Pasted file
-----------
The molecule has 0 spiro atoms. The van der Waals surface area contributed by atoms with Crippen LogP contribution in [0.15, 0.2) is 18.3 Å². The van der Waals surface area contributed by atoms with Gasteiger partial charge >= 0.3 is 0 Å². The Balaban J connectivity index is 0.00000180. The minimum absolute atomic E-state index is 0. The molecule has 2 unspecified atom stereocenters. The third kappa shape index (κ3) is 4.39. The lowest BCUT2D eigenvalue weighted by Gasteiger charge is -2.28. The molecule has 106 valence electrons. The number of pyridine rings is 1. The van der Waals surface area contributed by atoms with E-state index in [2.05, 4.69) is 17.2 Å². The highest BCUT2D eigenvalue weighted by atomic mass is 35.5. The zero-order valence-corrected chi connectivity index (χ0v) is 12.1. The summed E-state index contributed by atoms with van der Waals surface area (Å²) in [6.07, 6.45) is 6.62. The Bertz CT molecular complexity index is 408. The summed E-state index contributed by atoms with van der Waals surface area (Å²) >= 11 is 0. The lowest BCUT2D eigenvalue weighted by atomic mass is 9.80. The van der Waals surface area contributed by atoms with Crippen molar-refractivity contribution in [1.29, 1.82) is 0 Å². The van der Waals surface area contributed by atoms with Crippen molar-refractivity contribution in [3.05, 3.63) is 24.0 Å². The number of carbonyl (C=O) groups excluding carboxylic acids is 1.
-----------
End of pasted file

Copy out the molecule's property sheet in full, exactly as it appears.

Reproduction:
The molecule has 0 spiro atoms. The van der Waals surface area contributed by atoms with Crippen LogP contribution in [0.15, 0.2) is 18.3 Å². The van der Waals surface area contributed by atoms with Gasteiger partial charge >= 0.3 is 0 Å². The Balaban J connectivity index is 0.00000180. The minimum absolute atomic E-state index is 0. The molecule has 2 unspecified atom stereocenters. The third kappa shape index (κ3) is 4.39. The lowest BCUT2D eigenvalue weighted by Gasteiger charge is -2.28. The molecule has 106 valence electrons. The number of pyridine rings is 1. The van der Waals surface area contributed by atoms with E-state index in [2.05, 4.69) is 17.2 Å². The highest BCUT2D eigenvalue weighted by atomic mass is 35.5. The zero-order valence-corrected chi connectivity index (χ0v) is 12.1. The summed E-state index contributed by atoms with van der Waals surface area (Å²) in [6.07, 6.45) is 6.62. The Bertz CT molecular complexity index is 408. The summed E-state index contributed by atoms with van der Waals surface area (Å²) >= 11 is 0. The lowest BCUT2D eigenvalue weighted by atomic mass is 9.80. The van der Waals surface area contributed by atoms with Crippen molar-refractivity contribution in [1.29, 1.82) is 0 Å². The van der Waals surface area contributed by atoms with Crippen molar-refractivity contribution in [3.05, 3.63) is 24.0 Å². The number of carbonyl (C=O) groups excluding carboxylic acids is 1.